Lamsdorf Death March 1945

RAF Warrant Officer Joseph Fusniak, BEM
Compiled by Richard Fusniak © 2003


It was springtime. I was beside a fast flowing river, and the sun was shining warmly on the lush green bank. The daffodils were blooming, I could see a Church in the distance and hear bells ringing. People were rejoicing and cheering - the six-year war had ended… and then I woke up with a jolt! It was just before Christmas 1944 and I crawled out of my top bunk bed in Hut 16b, Stalag 344 PoW camp at Lamsdorf ( formerly know as Stalag VIII-B). Yet another miserable day to get through, after being held captive for 3 dreadful weary years. For one of those years all RAF and senior NCOs were hand-shackled on Hitler's orders as a reprisal for the Dieppe raid, in which several Nazi troops had been shot during the fighting on the cliffs. I staggered bleary-eyed from my wood-slatted bunk bed, where I was accustomed to sleeping with no mattress and missing planks (taken for use as support struts in escape tunnels), puzzled by the vividness and intensity of my “prophetic“ dream. I had to share this with someone and sought out my best friends R.S.M. Dick Leggett and W/O Frank Harlow, both from the British Expeditionary Force and Royal Norfolk Regiment. They scoffed at my story and bet me that this would never materialise. They lost, and both presented me with my winnings on my wedding day -- 30 June 1945. Five quid in those days was equivalent to a week's wages -- but my circumstances would take a sinister turn for the worse before Liberation Day.

There was tension in Stalag 344. Rumours were circulating that the Russians were closing in; we were advised to tramp around the camp regularly and to get used to walking in case an evacuation was pending. A few days later we heard the distant rumble of artillery, causing us much anxiety and alarm. We had to wait for Red Cross parcels to be unloaded from a nearby railway station before they were distributed around the camp. I was issued with a complete Canadian Red Cross food parcel and collected anything I could wear or carry: two sets of everything; underwear and woollen socks. I still had my thick RAF overcoat intact, but discarded an old worn-out pair of RAF shoes, as I had managed to acquire a pair of American Army boots for 200 cigarettes at the POW camp stores. I also took a rubber 'Lilo' mattress my fiancée had sent me, which turned out to be a lifesaver. I grabbed a thin tatty blanket and stuffed a handful of cigarettes and a few other minor items into my coat pocket. Everything else was left behind, as it was impossible to carry more than a few essential items in a small haversack.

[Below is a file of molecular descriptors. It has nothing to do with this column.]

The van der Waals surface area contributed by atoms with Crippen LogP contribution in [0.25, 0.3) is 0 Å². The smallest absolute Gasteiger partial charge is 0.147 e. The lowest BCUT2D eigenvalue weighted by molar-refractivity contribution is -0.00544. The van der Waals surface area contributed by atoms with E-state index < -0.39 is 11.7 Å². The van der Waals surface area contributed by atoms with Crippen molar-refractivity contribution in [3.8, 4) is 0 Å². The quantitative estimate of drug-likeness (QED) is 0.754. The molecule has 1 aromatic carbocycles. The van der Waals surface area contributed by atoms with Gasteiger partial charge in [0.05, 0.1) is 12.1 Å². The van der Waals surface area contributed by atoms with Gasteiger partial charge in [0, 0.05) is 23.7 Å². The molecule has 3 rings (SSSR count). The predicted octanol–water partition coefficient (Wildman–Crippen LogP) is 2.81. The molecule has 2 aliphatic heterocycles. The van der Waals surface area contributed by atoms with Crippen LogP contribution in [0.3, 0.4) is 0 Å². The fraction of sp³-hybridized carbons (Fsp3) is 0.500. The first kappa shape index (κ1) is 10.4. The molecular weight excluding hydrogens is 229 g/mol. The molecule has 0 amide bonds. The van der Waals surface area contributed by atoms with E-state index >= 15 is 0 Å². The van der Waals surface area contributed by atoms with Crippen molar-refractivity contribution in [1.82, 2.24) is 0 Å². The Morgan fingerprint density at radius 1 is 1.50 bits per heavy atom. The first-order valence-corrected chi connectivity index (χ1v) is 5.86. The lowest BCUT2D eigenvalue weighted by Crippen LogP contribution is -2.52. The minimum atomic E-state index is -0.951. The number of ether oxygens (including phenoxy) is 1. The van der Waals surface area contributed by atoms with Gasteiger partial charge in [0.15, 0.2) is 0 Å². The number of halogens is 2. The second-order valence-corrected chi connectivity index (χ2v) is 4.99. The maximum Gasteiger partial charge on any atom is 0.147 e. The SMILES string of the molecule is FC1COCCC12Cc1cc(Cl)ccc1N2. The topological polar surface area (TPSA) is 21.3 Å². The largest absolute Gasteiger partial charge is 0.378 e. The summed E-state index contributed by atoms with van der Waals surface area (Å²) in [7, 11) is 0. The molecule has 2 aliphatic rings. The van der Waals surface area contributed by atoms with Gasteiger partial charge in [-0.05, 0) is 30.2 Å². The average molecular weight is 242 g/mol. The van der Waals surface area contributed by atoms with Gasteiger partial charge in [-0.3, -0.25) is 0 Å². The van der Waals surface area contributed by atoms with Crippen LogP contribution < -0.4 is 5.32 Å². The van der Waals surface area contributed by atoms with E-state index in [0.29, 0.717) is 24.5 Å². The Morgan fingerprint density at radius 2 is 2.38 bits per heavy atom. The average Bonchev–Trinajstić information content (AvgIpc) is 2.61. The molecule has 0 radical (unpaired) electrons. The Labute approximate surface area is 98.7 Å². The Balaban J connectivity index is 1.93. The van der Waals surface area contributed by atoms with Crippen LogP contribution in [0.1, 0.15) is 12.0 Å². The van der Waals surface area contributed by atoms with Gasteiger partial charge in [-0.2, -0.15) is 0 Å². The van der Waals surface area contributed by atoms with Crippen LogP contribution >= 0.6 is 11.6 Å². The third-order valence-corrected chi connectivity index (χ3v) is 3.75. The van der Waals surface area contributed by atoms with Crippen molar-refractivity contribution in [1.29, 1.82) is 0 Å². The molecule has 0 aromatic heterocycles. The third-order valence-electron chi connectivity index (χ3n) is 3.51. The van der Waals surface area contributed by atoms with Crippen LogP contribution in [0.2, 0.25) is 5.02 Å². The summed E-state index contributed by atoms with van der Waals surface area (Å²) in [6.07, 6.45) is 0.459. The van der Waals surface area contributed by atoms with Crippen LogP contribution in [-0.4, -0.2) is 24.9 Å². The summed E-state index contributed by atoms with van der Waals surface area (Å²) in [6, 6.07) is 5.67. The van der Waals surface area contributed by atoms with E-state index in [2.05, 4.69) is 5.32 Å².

I was in the first evacuation column consisting of 4,000 PoWs and we set off shortly before dark on 2 February 1945. This was not my first time passing out through the camp gates. I reflected on two previous occasions when I had swapped identity with army colleagues in coal mine parties and managed to escape - but not for long. I was caught, beaten up at the local police station in Jaworzno and returned to the PoW camp "cooler" where I spent three weeks cut off from all contact with the outside world and companions in a dark, dingy wooden box type room equipped with only a bucket for toilet deposits; no bed or mattress. Only one slice of bread was give to me each day with a cup of water barely sufficient to stop myself dehydrating. Hitler had ordered that further escape attempts would result in prisoners being shot after there was a mass escape attempt at Stalag Luft III. A third escape attempt for me was therefore totally out of the question!